Cam and I fished the Salmon River last week. We had cold, warm, ice, snow, and sunshine. We had 350cfs and 750cfs. We had fish on and fish off. And we had the cruel fickleness of the beast and the sport.

Day One. After a slow start, Cam gets into a slob of Lake Ontario’s finest. He went three for three. This is his first of the morning.

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It was Jim’s birthday, and since we were both taking a break we insisted that he fish and catch a celebratory steelhead. This guy’s good. Here’s proof.

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A different perspective on the grip-and-grin. We kept all the fish in the net in the water until it was time for a quick photo op.

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By now, you’re asking, “But Steve — where’s your fish?” Ahem. I pounded the same water as Cam all morning on day one and not. A. Touch. Steelheading isn’t fair, remember? On the way downriver, I fouled one first cast in a deep hole. Farther down, I went one-for-two in another deep pool while Cam blanked. Are we seeing a pattern here? This is Cam’s last fish of day one. I dropped my first fair-hooked fish to an incredibly bad set. The second was camera shy, but was about the size of this one and polished metal bright. One steelhead to boat makes it good day.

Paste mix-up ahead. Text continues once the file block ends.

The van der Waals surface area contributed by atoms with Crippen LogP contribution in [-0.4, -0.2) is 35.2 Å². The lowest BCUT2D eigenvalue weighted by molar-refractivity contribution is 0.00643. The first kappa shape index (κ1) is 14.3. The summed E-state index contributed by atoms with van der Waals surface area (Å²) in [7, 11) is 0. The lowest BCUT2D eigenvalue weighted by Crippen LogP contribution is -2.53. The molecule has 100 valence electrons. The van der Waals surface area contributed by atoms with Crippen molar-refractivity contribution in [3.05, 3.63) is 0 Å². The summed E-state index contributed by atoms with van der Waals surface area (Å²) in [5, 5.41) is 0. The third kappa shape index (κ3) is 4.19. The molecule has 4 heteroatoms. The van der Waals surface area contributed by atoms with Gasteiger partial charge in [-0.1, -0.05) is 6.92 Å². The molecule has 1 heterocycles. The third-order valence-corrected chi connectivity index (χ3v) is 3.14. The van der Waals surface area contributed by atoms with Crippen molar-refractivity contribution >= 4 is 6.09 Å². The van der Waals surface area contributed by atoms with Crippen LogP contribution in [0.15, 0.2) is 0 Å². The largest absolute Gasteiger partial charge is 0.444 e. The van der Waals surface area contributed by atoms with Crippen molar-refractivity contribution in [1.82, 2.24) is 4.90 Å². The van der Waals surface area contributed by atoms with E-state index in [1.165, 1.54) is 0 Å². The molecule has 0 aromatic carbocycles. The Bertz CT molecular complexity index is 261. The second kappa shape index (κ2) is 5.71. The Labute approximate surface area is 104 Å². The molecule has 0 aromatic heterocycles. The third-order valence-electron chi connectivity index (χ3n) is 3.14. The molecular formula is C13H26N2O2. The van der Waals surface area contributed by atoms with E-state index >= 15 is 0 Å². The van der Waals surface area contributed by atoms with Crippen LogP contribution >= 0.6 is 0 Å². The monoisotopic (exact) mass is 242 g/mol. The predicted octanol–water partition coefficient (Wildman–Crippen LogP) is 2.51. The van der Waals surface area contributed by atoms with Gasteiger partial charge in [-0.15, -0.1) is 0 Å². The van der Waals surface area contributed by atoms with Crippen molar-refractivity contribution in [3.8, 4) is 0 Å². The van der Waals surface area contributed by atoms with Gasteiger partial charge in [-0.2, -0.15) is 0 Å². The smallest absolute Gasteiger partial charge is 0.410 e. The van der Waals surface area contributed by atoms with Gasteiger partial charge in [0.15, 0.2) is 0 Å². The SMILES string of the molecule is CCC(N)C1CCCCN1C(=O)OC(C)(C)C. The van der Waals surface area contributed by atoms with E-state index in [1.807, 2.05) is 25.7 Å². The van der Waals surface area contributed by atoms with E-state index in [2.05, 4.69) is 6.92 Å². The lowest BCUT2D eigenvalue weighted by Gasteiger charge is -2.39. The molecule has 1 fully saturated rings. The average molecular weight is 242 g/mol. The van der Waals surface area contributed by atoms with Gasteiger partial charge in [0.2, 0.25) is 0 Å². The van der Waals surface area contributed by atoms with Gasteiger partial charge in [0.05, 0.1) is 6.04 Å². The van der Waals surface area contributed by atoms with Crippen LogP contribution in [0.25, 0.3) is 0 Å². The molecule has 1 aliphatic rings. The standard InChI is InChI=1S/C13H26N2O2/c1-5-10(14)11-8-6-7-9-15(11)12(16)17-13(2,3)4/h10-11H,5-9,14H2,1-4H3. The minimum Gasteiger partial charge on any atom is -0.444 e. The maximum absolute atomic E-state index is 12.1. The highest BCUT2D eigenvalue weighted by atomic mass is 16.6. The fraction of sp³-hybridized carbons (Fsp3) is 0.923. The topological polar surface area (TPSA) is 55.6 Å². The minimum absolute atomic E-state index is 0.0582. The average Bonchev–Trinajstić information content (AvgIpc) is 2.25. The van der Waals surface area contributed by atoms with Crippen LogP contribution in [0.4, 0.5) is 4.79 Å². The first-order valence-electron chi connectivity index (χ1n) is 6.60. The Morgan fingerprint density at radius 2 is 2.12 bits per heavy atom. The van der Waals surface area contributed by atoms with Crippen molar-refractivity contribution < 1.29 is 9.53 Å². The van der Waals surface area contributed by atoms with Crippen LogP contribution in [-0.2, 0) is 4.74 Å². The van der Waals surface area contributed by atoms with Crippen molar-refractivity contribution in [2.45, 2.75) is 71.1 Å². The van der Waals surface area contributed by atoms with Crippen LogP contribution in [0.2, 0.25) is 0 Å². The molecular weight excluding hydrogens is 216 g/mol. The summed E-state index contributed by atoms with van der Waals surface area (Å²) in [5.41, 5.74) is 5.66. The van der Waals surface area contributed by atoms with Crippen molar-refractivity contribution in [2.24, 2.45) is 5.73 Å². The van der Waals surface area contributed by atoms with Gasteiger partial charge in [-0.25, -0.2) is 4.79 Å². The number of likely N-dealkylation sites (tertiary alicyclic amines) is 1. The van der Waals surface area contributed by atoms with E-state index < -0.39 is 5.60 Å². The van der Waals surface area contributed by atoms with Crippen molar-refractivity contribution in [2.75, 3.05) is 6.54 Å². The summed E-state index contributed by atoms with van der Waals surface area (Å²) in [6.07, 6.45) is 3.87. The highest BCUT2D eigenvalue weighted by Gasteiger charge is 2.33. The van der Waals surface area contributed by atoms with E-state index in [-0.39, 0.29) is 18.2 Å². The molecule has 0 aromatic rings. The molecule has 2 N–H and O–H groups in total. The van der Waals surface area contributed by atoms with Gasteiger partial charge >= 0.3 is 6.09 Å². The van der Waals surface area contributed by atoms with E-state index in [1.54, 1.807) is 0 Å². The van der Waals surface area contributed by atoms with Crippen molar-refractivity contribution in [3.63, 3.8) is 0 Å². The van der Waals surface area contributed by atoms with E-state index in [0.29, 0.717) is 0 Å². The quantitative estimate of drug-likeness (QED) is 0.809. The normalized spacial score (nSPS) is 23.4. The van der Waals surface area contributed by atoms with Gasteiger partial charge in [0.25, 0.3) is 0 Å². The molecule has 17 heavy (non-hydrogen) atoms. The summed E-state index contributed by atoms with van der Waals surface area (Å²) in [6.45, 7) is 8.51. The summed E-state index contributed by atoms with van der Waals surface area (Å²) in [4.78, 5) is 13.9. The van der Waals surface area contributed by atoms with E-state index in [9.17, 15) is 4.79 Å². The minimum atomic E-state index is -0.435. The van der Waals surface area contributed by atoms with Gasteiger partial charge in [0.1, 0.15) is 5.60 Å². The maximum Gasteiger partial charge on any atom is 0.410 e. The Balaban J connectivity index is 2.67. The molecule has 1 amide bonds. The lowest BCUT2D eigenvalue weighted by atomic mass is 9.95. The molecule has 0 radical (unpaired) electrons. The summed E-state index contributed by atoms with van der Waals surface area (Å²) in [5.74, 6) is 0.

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Oh, the injustice of Day Two! This tank of a buck is the only fish we boated. Now, anyone who’s steelheaded for years can tell you that fish are often lost to operator error. They’ll also tell you that you can do everything right and still lose the fish. Friends, I’m here to testify (with Jim and Cam as my witnesses) that I had four indicators go under, and I was dead-balls-on every hookset. Fast, sweeping downstream, hard — sticky sharp hooks — and every fish came unbuttoned. Three right after set, and one that I managed to keep on for a couple runs. You can do what you can do, and beyond that it’s up to the steelhead gods. Repeat after me: Steelheading isn’t fair!